Need help generalizing advanced solving techniques

Advanced methods and approaches for solving Sudoku puzzles

Need help generalizing advanced solving techniques

Postby PTP » Wed Aug 02, 2006 3:11 pm


I'm trying to write a java program to solve Su Doku in a strange way - rather than defining rows, columns, and boxes, I've generalized all of these into constraints, which allows the program to scale to allow puzzles with extra or irregular regions, as well as multiple Su Doku such as the Samurai.

My problem is in generalizing the advanced techniques. Generalizing the basic ones was much easier using my system, but I'm at a loss to come up with a way to find X-wings, swordfish, and other patterns.

For example, generalizing this rule was easy:
Code: Select all
1 2 X|. . .|. . .
. . X|X X X|X X X
7 8 X|. . .|. . .
. . .|. . .|. . .
. . 3|. . .|. . .
. . .|. . .|. . .
. . .|. . .|. . .
. . .|. . .|. . .
. . .|. . .|. . .

3 cannot be anywhere marked with an X because the only possibilities in the upper-left box are in row 2, which will eliminate the rest of that row. This is generalized by saying: If all of the possibilities for a given value within constraint #1 also lie entirely within constraint #2, then that value is eliminated from the rest of constraint #2.

Can anyone help me out by generalizing any of the advanced techniques?
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Joined: 02 August 2006

Postby ravel » Wed Aug 02, 2006 3:38 pm

Let me try for x-wing:
If there are exactly 2 possibilities for a number both in constraint 1 and 2 and there are constraints 3 and 4, that each contain 2 of them (one from constraint 1 and one from constraint 2), the number can be eliminated from the rest of constraints 3 and 4.
Can you use that?
Posts: 998
Joined: 21 February 2006

Postby udosuk » Wed Aug 02, 2006 4:16 pm

A more detailed definition of x-wing:

Suppose N is the digit we're analysing...

2 cells A & B are strongly-linked within constraint 1 (one of them must contain the N on that constraint)

2 cells C & D are strongly-linked within constraint 2

A & C are weakly-linked within constraint 3 (they both contain N as a candidate but there are others cells along constraint 3 that also have N as a candidate)

B & D are weakly-linked within constraint 4

Then all Ns could be eliminated from all cells on constraints 3 & 4 outside A, B, C, D...

As an extension:

Even if B & D are not weakly-linked, all cells which weakly-linked to both B & D simulaneously ("seeing" both B & D) must have N eliminated (otherwise we're forced to have A & C both containing N, and will have 2 Ns on constraint 3...)

This is called a Turbot-fish/Double Crossover...
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Postby PTP » Wed Aug 02, 2006 6:47 pm

Thanks, udosuk, that's exactly what I needed!

Although, since what I already have can already solve most puzzles, it may be better (both in terms of how long it would take to code, and how long the program would run) it might just be better to solve as much as possible with basic techniques and then just use brute force, rather than search a huge combination of possible values, cells, and constraints that would all have to align to form an x-wing.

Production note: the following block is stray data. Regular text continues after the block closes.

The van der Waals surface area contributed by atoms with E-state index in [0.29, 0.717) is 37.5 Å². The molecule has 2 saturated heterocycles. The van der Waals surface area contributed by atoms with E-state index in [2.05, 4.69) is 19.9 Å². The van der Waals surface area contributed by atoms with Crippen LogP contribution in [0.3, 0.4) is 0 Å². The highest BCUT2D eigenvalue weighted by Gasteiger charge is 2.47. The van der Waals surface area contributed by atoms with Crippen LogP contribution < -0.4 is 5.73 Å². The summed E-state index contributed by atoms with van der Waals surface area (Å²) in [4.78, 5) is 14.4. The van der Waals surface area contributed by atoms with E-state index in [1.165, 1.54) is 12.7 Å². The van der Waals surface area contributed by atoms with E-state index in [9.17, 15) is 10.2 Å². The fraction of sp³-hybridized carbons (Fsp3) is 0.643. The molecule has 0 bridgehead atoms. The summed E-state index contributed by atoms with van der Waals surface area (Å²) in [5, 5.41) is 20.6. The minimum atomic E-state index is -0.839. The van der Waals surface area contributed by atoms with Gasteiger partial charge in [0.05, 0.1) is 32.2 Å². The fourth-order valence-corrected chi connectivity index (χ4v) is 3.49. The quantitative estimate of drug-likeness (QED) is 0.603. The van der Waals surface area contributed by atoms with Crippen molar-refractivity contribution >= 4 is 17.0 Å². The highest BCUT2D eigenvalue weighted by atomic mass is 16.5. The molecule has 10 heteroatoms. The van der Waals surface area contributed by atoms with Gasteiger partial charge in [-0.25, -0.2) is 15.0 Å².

But then again, that's no fun!

And anyway, my goal was to create a program to solve some of the strange variations such as extra regions or huge multiple Su Doku, which are typically more difficult just because of the huge scale, rather than requiring the player to use these advanced techniques. Most "normal difficulty" Samurai require nothing more than only-candidates, naked singles, and naked pairs.
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Joined: 02 August 2006

Postby algernon » Wed Aug 02, 2006 7:36 pm

I have another definition for fishy structures, which is the same for
normal 9x9, but more general on other topologies. In 9x9 a x-wing
between rows and boxes makes no sense, as simpler techniques would
have the same eliminations. But in "general" sudoku rows and boxes
have no clear distinction. (Even in 9x9 jigsaw sudoku some "boxes" might
be very long and x-wing makes sense there).

So the more general aspect kicks in, where we have houses ("constraints")
which overlap in more than one cell, and the candidate in question might
live in more than one of the cells, so there is no strong link.

My definition goes like:

We have a set A of n constraints, which are pairwise distinct (no overlap).
We have another set B of n constraints, which are pairwise distinct, and
where each constraint in B overalps with each constraint of A.
Now if, for a specific colour C, there are no candidates in A - B, all
candidates must lie in the intersection, so no candidate is in B - A.

For normal 9x9 sudoku, the evaluation of this pattern is quite expensive.
There are 27 constraints, and for swordfish, you must select six of
them. (27 * 26 * 25 combinations for set A times 24 * 23 * 22
combinations for set B) You can get lower numbers if you check certain
conditions on the way (like distinct-ness, overlaping...). My java
implementation needs 30ms to check for swordfish on 9x9, w/o
using knowledge about rows/columns.


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